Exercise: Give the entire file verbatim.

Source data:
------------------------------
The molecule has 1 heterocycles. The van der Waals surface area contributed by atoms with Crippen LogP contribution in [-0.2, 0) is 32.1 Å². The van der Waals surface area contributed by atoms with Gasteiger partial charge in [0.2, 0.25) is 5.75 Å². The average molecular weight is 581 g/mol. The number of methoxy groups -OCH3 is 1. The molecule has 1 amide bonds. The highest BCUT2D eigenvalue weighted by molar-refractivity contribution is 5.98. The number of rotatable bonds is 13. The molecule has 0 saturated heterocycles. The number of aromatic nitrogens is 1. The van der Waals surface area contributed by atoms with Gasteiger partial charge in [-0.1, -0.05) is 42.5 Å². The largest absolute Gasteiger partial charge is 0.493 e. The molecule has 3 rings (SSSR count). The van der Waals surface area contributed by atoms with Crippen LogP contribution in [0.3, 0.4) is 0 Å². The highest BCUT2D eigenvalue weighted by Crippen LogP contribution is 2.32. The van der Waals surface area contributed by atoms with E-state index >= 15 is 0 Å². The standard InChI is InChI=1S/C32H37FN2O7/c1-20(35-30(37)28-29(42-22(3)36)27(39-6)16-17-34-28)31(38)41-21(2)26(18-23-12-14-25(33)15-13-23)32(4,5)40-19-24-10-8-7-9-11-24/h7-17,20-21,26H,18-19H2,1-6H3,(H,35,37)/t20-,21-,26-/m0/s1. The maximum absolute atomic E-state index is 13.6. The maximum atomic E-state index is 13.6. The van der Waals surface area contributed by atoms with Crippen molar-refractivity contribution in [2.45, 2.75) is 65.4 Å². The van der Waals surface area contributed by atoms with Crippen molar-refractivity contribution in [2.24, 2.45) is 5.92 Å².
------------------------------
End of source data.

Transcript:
The molecule has 1 heterocycles. The van der Waals surface area contributed by atoms with Crippen LogP contribution in [-0.2, 0) is 32.1 Å². The van der Waals surface area contributed by atoms with Gasteiger partial charge in [0.2, 0.25) is 5.75 Å². The average molecular weight is 581 g/mol. The number of methoxy groups -OCH3 is 1. The molecule has 1 amide bonds. The highest BCUT2D eigenvalue weighted by molar-refractivity contribution is 5.98. The number of rotatable bonds is 13. The molecule has 0 saturated heterocycles. The number of aromatic nitrogens is 1. The van der Waals surface area contributed by atoms with Gasteiger partial charge in [-0.1, -0.05) is 42.5 Å². The largest absolute Gasteiger partial charge is 0.493 e. The molecule has 3 rings (SSSR count). The van der Waals surface area contributed by atoms with Crippen LogP contribution in [0.3, 0.4) is 0 Å². The highest BCUT2D eigenvalue weighted by Crippen LogP contribution is 2.32. The van der Waals surface area contributed by atoms with E-state index >= 15 is 0 Å². The standard InChI is InChI=1S/C32H37FN2O7/c1-20(35-30(37)28-29(42-22(3)36)27(39-6)16-17-34-28)31(38)41-21(2)26(18-23-12-14-25(33)15-13-23)32(4,5)40-19-24-10-8-7-9-11-24/h7-17,20-21,26H,18-19H2,1-6H3,(H,35,37)/t20-,21-,26-/m0/s1. The maximum absolute atomic E-state index is 13.6. The maximum atomic E-state index is 13.6. The van der Waals surface area contributed by atoms with Crippen molar-refractivity contribution in [2.45, 2.75) is 65.4 Å². The van der Waals surface area contributed by atoms with Crippen molar-refractivity contribution in [2.24, 2.45) is 5.92 Å².